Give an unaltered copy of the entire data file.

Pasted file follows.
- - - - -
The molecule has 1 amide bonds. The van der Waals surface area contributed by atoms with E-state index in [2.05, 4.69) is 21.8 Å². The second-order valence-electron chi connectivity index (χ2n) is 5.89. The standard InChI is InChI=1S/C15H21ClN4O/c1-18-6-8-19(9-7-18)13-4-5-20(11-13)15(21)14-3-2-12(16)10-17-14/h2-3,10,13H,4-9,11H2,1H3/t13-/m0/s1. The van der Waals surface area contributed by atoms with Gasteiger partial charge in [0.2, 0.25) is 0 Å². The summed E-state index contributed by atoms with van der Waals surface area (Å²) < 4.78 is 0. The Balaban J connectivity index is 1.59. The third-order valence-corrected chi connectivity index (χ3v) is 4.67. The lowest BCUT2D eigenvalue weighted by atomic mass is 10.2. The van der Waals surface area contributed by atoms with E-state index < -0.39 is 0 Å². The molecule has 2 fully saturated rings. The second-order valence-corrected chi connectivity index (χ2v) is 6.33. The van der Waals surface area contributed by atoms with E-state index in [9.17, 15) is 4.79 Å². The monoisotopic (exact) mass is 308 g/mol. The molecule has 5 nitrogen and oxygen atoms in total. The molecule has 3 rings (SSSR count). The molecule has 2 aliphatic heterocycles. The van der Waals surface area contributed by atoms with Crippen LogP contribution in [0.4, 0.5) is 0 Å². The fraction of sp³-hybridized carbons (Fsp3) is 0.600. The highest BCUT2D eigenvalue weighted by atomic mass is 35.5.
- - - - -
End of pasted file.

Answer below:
The molecule has 1 amide bonds. The van der Waals surface area contributed by atoms with E-state index in [2.05, 4.69) is 21.8 Å². The second-order valence-electron chi connectivity index (χ2n) is 5.89. The standard InChI is InChI=1S/C15H21ClN4O/c1-18-6-8-19(9-7-18)13-4-5-20(11-13)15(21)14-3-2-12(16)10-17-14/h2-3,10,13H,4-9,11H2,1H3/t13-/m0/s1. The van der Waals surface area contributed by atoms with Gasteiger partial charge in [0.2, 0.25) is 0 Å². The summed E-state index contributed by atoms with van der Waals surface area (Å²) < 4.78 is 0. The Balaban J connectivity index is 1.59. The third-order valence-corrected chi connectivity index (χ3v) is 4.67. The lowest BCUT2D eigenvalue weighted by atomic mass is 10.2. The van der Waals surface area contributed by atoms with E-state index < -0.39 is 0 Å². The molecule has 2 fully saturated rings. The second-order valence-corrected chi connectivity index (χ2v) is 6.33. The van der Waals surface area contributed by atoms with E-state index in [9.17, 15) is 4.79 Å². The monoisotopic (exact) mass is 308 g/mol. The molecule has 5 nitrogen and oxygen atoms in total. The molecule has 3 rings (SSSR count). The molecule has 2 aliphatic heterocycles. The van der Waals surface area contributed by atoms with Crippen LogP contribution in [0.4, 0.5) is 0 Å². The fraction of sp³-hybridized carbons (Fsp3) is 0.600. The highest BCUT2D eigenvalue weighted by atomic mass is 35.5.